In this latest journey around the sun the Autumn equinox has passed for us in The Land Down Under. How deeply ingrained are our notions of up & down and of north & south that we sometimes forget there is no up or down on a sphere spinning in space. North is no more up than is South and the maps and globes that suggest otherwise are somewhat misleading. Such notions have their origins in the northern hemisphere where they have been known to embellish the N on maps and compasses with extra significance. Even today some people will tell you with certainty that a compass points north seeming to forget that a compass needle has two points not one, and following the lines of the Earth’s magnetic field these point north-south or south-north if you prefer. Now where were we, oh yes, the Autumn Kukai.
We extend our sincere thanks to all who participated. It is always a pleasure to have poets from around the globe involved in our events. It is heartening also to see our list of followers to this website increase during these events as they invariably do. A special thanks also to Ron Moss who has supplied these intriguing and artful images and who is now contemplating the many and varied offerings to make a final selection. You can revisit all submissions in the non- seasonal category and in the seasonal category. Enjoy.
Echoes of Flight by Jane Williams
On a shining autumn morning in March, a group of friends gathered at the bushland picnic spot, Waterworks Reserve, to celebrate the launch of Jane Williams’ first haiku collection. We were joined by two young kookaburras who perched in an overhead branch listening intently and joining in with chuckles at the appropriate moments. Jane provided us with freshly baked muffins and cups of tea, and a wonderful reading from Echoes of Flight. Lyn Reeves then led a short ginko through the surrounding bushland after quoting poet Mary Oliver’s advice to ‘Pay attention, be astonished, tell about it’. We returned to the hut to share observations and haiku and more delicious muffins.
By Lyn Reeves
Martin Lucas Haiku Award 2017
Presence have announced the results of the annual Martin Lucas Haiku Award for 2017 with this year’s selections made by Simon Chad. Among those selected Ron C. Moss was commended with
a sugar-glider joey
sticky with sap
Ron C. Moss
Sandra Simpson from New Zealand, with no less than three haiku among this years results gained first place with
skylark song –
the name on her headstone
You can read all the selections and judge’s comments here
Shamrock Readers’ Choice Awards 2017
As voted by readers and contributors the following haiku appearing in issue # 37 issue was selected best haiku for 2017
wander the wilderness
Appearing in issue # 36 and Runner-up in the award was:
a wagtail shimmies
on the gatepost
All selected haiku and senryu can be accessed here
You might also like to browse Shamrock’s extensive archives dating back to 2007.
Snapshot Press Haiku Calendar Awards for 2018
Congratulations to Jane Williams for being selected the winner for the month of May with ‘spring afternoon’, to Vanessa Proctor as the winner for the month of July with ‘summer clouds’ and to Lyn Reeves as the winner for the month of October with ‘that distant ridge’.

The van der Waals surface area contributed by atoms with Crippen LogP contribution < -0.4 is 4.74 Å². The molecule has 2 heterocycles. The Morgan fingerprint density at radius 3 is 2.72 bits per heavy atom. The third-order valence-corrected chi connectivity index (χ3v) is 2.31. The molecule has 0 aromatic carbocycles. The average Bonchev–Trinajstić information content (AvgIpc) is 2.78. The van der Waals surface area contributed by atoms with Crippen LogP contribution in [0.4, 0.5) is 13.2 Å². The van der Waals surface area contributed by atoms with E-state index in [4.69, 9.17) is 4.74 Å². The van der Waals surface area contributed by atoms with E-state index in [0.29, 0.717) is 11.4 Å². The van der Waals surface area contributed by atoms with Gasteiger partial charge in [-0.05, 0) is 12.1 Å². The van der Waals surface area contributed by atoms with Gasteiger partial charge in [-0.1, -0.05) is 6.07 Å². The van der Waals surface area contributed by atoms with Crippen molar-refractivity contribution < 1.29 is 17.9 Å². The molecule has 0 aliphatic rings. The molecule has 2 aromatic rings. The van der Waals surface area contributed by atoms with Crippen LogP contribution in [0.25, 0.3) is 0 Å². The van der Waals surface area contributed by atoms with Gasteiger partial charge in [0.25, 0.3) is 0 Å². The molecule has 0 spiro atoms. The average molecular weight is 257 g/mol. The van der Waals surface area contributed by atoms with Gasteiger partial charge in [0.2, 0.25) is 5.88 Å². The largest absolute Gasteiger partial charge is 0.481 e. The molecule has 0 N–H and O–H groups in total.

British Haiku Society Awards 2017
The British Haiku Society Awards for 2017 judged by Vanessa Proctor and Robert Moyer have been announced. Congratulations to Marietta McGregor who received an Honourable Mention for:
cycle paint shop
on the touch-up man’s hands
every kid’s bike
You can read all selected haiku and judges’ comments here
Creatrix Haiku Prize for 2017 & The Creatrix Occasional Prize for 2018
Among the awarded for the Creatrix Haiku Prize for 2017 were:
at the outdoor cinema
so many stars
her tiny palms cup
the dead finch
the sky between two
first day of school
in our street
All results can be accessed here
To mark the ten year anniversary of Creatrix the “Occasional Prize” was awarded to Nathalie Buckland for:
the path divides around
a single trunk
And Congratulations Creatrix for ten years of wonderful haiku! Looking forward to the next ten . . .
Santoka International Haiku and Haiga Contest
Congratulations to Ron C. Moss who has received a Highly Commended for his haiga in the 1st edition of the Santoka international haiku and haiga contest.
Groups and Gatherings
Feel free to catch up on the latest happenings with some of the regional groups
Lyn Reeves co-convened a haiga workshop with artist Desiree Fitzgibbon to a small group of women who were mostly new to haiku. Lyn also presented a workshop to Oasis Women’s Poetry Group on how some of the features of haiku can enhance the writing of poetry.
Sharpening the Green Pencil contest results & collection has been published containing many wonderful haiku.
Sondra Brynes from Arizona in the US visited Australia in February and March and met haiku poets in Melbourne, Sydney and Hobart.
Myron Lysenko delivered a lecture on ‘Seventeen Ways of Looking at a Haiku” to students and tutors at the University of Melbourne on March 26th.
The Fishing Cat Press is pleased to announce the launch of
an international journal to share the spirit of haiku
The objective of seashores is to share haiku from all over the world and explore how the way and the spirit of haiku, with its power to connect us to nature and our world can play a role in poetry and our lives in general.
Editorial team: Paul Chambers (www.paulchambershaiku.com) and Gilles Fabre (Haiku Spirit) with the contribution of David Burleigh.
You may go to www.haikuspirit.org to view more information on seashores including content and the biographies of the editors.
Twitter: @haikuspirit Facebook: Haiku Spirit Web site: http://www.haikuspirit.org
This Members’ News has been posted by Simon Hanson
Thank you all for your many contributions, they are most appreciated.